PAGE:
"A social worker followed them around and recorded events that occurred," said Jacob Young, an assistant professor in the ASU School of Criminology and Criminal Justice. "So, if they went to the movie, 'this was who was there, this is kind of what happened.'"
Young says the contact cards detailed when fights and other events occurred, and helped Miller and his team track the interactions gang members had with institutions over the life of the gang outreach program. Young will use new developments in statistical analysis to help explain the role social networks played in the lives of the one-time gang members.
"So what you can do is link people through these cards and create a network of people's affiliations," Young said. "The goal is to look at how those networks have changed over those three years and see if people's affiliations help explain why some have left the gang, why it was easier for some to get out of these situations, and why some people may have been stuck in gangs.
Interviews with a sample group of former gang members who are now in their early 70s will be conducted by Decker, who recently traveled to Boston to review yearbooks and school records. Decker says the sample includes a number of people who have spent considerable time in prison, as well as police officers, a practicing physician, and a mathematics professor.
"For me, one of the things that makes the project so distinctive is that we're going to go back and interview approximately 50 to 60 men and women who were involved in gangs in the 1950s and get in their own words their own story – what it meant to be a gang member and how they moved beyond or progressed from the gang membership."
Finding out what happened to those involved in the original gang study falls on Gary Sweeten, who is collecting school records, marriage records, employment records and criminal records.
"My big job with these data is to construct data sets, construct our longitudinal data set," said Sweeten. "And so I'll be doing that kind of quantitative analysis if we can track down marriage records and all this information that we need."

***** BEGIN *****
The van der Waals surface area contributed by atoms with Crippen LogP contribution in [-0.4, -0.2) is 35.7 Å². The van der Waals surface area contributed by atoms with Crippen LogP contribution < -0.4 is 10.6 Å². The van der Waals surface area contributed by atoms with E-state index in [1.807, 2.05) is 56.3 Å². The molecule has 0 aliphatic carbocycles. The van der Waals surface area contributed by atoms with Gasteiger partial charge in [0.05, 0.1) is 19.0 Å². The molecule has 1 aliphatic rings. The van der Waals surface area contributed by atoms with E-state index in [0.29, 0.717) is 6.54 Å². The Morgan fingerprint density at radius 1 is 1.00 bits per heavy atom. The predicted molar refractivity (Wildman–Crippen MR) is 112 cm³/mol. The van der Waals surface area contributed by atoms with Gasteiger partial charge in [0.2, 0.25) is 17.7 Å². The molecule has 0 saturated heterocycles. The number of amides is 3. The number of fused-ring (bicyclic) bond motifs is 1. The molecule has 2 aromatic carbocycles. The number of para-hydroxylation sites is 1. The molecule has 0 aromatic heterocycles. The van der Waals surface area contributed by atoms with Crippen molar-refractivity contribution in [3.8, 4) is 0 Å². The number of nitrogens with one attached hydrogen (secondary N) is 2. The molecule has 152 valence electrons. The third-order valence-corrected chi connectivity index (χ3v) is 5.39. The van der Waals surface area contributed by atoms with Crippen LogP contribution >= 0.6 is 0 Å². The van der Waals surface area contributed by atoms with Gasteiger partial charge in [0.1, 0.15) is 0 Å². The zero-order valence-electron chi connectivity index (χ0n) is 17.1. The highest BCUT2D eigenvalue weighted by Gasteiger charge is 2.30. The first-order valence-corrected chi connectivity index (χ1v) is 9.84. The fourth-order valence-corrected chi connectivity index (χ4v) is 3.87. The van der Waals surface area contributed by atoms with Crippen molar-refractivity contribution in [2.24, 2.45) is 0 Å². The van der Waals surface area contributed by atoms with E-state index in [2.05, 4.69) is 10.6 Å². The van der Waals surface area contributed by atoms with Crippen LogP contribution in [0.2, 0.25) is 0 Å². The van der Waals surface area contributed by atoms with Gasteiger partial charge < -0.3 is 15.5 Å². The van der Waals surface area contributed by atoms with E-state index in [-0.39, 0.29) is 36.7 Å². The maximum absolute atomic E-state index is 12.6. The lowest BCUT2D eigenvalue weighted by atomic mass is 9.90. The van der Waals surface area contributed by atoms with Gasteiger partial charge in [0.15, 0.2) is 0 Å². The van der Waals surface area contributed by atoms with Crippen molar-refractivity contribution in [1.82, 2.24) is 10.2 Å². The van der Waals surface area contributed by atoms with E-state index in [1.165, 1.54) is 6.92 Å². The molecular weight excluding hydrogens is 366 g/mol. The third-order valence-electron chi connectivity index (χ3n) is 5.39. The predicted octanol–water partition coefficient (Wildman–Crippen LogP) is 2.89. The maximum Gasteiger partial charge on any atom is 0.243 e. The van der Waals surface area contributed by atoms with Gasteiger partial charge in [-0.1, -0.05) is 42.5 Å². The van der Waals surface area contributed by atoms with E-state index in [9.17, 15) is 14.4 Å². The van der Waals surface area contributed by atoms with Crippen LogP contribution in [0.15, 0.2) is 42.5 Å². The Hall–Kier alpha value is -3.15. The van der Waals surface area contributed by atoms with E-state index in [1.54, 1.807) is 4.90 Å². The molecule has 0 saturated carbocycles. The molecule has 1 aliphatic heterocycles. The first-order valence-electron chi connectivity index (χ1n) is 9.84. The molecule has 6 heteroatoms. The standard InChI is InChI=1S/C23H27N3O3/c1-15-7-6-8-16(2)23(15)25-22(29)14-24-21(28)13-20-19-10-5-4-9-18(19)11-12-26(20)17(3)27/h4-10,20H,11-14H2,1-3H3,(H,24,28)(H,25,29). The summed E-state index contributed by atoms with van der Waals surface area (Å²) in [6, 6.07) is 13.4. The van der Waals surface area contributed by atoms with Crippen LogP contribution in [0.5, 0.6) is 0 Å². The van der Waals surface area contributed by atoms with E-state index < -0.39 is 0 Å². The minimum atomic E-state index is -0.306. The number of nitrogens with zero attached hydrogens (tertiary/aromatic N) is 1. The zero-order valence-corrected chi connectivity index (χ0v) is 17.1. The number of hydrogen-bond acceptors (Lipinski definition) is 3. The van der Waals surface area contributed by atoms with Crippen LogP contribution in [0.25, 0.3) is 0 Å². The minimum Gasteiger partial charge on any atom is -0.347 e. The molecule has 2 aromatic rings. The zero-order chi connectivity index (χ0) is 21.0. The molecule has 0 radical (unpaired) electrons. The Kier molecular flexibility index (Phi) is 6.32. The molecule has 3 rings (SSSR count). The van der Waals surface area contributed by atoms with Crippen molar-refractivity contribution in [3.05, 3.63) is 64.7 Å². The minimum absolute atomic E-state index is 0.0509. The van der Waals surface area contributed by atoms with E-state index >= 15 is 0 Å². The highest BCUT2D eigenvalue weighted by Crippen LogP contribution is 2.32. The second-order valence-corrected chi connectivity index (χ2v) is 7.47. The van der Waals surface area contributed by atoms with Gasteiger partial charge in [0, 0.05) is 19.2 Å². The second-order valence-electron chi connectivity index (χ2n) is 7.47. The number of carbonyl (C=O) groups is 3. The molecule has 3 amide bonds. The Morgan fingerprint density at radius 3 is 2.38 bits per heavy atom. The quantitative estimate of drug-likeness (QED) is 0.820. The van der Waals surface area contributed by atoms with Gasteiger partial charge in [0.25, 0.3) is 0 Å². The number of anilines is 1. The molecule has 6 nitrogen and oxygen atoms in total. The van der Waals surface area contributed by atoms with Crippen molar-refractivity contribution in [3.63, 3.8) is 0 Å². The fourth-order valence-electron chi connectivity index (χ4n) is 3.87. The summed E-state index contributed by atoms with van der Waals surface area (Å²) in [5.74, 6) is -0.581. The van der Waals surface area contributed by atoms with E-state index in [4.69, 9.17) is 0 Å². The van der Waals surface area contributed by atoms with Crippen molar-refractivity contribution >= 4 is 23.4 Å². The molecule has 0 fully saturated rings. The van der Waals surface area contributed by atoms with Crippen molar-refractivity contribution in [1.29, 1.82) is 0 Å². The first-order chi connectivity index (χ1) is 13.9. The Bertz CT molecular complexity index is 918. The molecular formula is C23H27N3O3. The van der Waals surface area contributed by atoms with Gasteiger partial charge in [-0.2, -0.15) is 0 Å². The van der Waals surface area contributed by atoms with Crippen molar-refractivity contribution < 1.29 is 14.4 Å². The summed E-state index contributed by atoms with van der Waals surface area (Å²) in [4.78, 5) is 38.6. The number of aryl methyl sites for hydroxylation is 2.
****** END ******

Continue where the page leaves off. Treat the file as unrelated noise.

For Sweeten, the chance to work on the Roxbury research project is special. One of his mentors at the University of Maryland, John Laub, co-authored a landmark study tracing the criminal life course of hundreds of Boston men from their years as juvenile delinquents in the 1940s to their senior years a half century later.
"To have the opportunity to work on that type of project to track down old gang members that are also from Boston, that's a great opportunity," Sweeten said. "So, I'm excited to build these data sets and get to work analyzing the data."
Sweeten notes the new study contains something that Laub and his colleague Robert Sampson didn't have in their data set: variation. Laub and Sampson examined data from white males. The Roxbury gang outreach program included individuals from one African-American male gang, one African-American female gang, and one female white gang.
"So that's exciting to have variation in demographics," Sweeten said.
One of the things that researchers want to find out is the role of agency or making good decisions despite considerable odds that were against the one-time gang members.
"Too much of criminology I think depicts individuals like a leaf in the wind – they are blown one way or the other and they don't have much to say about it," Decker said. "There is emerging work that underscores the role of agency. And we hope by having their story to lay against the official records – whether it's their criminal records, school records, military records, family, marriage – that we'll be able to better hone in on the role of agency."
Decker expects results from the new study will be published in a couple years. Findings from the original study of Roxbury gangs can be found at gangresearch.asu.edu. The website also features the latest gang research from the ASU School of Criminology and Criminal Justice.